45 The 3 May 2013 tornadic supercell in the Po River Valley, Italy: a case study for evaluating WRF-ARW at convection-allowing scale in the 24h forecasting range

Monday, 3 November 2014
Capitol Ballroom AB (Madison Concourse Hotel)
Ernani de Lima Nascimento, Universidade Federal de Santa Maria, Santa Maria, Brazil; and R. Ferretti

The Po River Valley in northeastern Italy is known for being one of the most active regions in Europe for thunderstorm development (e.g., Cacciamani et al., 1995), with some storms occasionally becoming severe (Alberoni et al., 2000). With more powerful computing systems becoming available in recent years an opportunity exists to evaluate the performance of operational NWP for that region with convection-allowing models. Because the Po River Valley is surrounded by complex terrain capable of producing important mesoscale circulations, numerical solutions for that region may display strong sensitivities to the horizontal resolution (and physical parameterizations) with potential impact on aspects that are particularly relevant to deep moist convection, such as convective initiation, for instance.

The Center of Excellence for the Integration of Remote Sensing and Numerical Modeling for the Forecast of Severe Weather Phenomena (CETEMPS) from the University of LxAquila, Italy, runs an operational suite for the Advanced Research WRF (WRF-ARW) with 12km and 3km horizontal grid-spacing. The geographic domains cover, respectively, south-central Europe and the Italian Peninsula.

The objective of this study is twofold: first, to describe briefly the atmospheric environment that led to the formation of a right-moving supercell storm in the Po River Valley that produced large hail and one (well-documented) significant tornado in the afternoon of 3 May 2013. Data sources include scans from San Pietro Capofiume weather radar, visible and infrared geostationary satellite imagery, surface observations, and soundings from northern Italy. Second, the CETEMPS WRF-ARW outputs at 12km and 3km are analyzed to assess the model performance in representing the mesoscale pre-convective environment (at 12km) and the convective initiation, mode and evolution (at 3km) for an operational run that started approximately 24h prior the tornadic storm. Radar data available for this event are used to subjectively evaluate the model solution at 3km grid spacing, while for the 12km run satellite imagery, soundings and surface data are employed to evaluate the model forecast. Emphasis is given in assessing whether the model solution at 3km grid spacing showed any skill in indicating the correct timing, position and/or convective mode for this high impact event.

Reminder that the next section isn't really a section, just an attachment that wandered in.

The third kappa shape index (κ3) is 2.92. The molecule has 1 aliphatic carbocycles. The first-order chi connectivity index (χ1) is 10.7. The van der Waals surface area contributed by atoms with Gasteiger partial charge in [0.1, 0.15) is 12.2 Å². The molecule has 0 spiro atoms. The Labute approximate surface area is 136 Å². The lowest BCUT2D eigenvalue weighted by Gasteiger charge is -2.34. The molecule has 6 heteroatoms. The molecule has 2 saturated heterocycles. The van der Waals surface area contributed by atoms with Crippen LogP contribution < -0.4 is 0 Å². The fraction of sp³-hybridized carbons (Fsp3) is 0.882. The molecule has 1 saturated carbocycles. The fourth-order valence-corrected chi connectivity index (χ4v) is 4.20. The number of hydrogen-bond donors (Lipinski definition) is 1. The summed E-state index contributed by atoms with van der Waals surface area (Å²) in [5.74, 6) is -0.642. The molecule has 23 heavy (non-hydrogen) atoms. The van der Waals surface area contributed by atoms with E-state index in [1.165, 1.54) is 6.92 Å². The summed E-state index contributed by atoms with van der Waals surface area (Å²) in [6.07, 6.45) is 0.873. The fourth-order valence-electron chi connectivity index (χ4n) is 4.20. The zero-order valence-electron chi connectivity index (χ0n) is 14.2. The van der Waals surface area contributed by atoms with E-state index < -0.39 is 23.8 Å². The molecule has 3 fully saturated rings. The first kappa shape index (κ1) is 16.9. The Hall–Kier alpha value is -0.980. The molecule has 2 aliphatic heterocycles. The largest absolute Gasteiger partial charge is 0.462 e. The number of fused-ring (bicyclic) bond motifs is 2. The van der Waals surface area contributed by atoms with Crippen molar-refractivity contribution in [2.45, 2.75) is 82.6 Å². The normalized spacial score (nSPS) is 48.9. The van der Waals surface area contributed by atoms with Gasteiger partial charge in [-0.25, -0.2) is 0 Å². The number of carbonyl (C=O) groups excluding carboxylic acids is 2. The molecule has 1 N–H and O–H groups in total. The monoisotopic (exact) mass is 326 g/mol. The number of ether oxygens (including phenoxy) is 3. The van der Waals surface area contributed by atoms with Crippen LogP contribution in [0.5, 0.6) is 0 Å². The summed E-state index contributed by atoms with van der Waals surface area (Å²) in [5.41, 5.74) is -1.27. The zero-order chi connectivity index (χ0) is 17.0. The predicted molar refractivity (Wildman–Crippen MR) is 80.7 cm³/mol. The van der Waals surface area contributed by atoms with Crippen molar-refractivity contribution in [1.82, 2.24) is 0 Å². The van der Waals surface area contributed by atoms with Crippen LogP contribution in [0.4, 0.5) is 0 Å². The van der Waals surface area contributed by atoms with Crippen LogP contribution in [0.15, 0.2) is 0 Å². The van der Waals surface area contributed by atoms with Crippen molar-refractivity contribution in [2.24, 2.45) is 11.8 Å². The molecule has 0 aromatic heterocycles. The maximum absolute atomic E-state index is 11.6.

Model sensitivity to the choice of the PBL scheme is also investigated by re-running the 3km WRF-ARW simulation with the Bougeault-Lacarrere scheme (BouLac; Bougeault and Lacarrere, 1989) rather than the Mellor-Yamada-Janjic scheme (MYJ; Janjic, 1994) which is the option used in the operational runs.

Overall, the main findings are that the simulations at 3km grid spacing did produce strong discrete convective cells over the Po Valley during the afternoon of 3 May that underwent storm-splitting process with the right-movers becoming the dominant ones. Thus, the convective mode was correctly predicted, which is an encouraging result given that the simulation started 24h before the convective event. Regarding sensitivity to the PBL scheme, the simulation with the BouLac scheme was clearly superior in aspects other than the convective mode: it displayed better location and timing of the convective initiation for the discrete cell that would eventually evolve into the tornadic supercell; and better representation of the storm structure, including a hook-echo-like appendage and a well defined mesocyclone, in fairly good agreement with the observations. In the BouLac simulation the supercell was shorter lived and slightly displaced to the north as compared to the observed one, though.

The early stages of convective initiation in the simulation with MYJ scheme were good in both timing and location, but this first convective activity failed to evolve into a supercell and dissipated quickly. Later in the simulation new storms that formed farther north and west became long-lived and eventually underwent splitting and displayed mid-level rotation. However, such evolution only occurred with significant delay compared to observations. In addition, cells generated in the MYJ simulation were placed much farther north (and, thus, more displaced away from the real cells) than in the BouLac solution. The reason why the first cells in the MYJ simulation were short-lived is still being analyzed; this is an important aspect because had these cells developed into supercells the solution would have been better than the one produced with the BouLac PBL scheme in terms of timing, and possibly better also in terms of location.

In parallel to the ongoing analysis, additional simulations at 1km grid spacing are also being carried out and results will be shown at the Conference.

Alberoni, P. P., V. Levizzani, R. J. Watson, A. R. Holt, S. Costa, P. Mezzasalma, and S. Nanni, 2000: the 18 June 1997 companion supercells: multiparametric Doppler radar analysis. Met. Atmos. Phys., 75, 101-120.

Bougeault, P., and P. Lacarrère, 1989: Parameterization of orography-induced turbulence in a mesobeta-scale model. Mon. Wea. Rev., 117, 1872-1890.

Cacciamani, C., F. Battaglia, P. Patruno, L. Pomi, A. Selvini, and S. Tibaldi, 1995: a climatological study of thunderstorm activity in the Po Valley. Theoret. Appl. Climatology, 50, 185-203.

Janjic, Z. I., 1994: The step-mountain eta coordinate model: further developments of the convection, viscous sublayer, and turbulence closure schemes. Mon. Wea. Rev., 122, 927-945.

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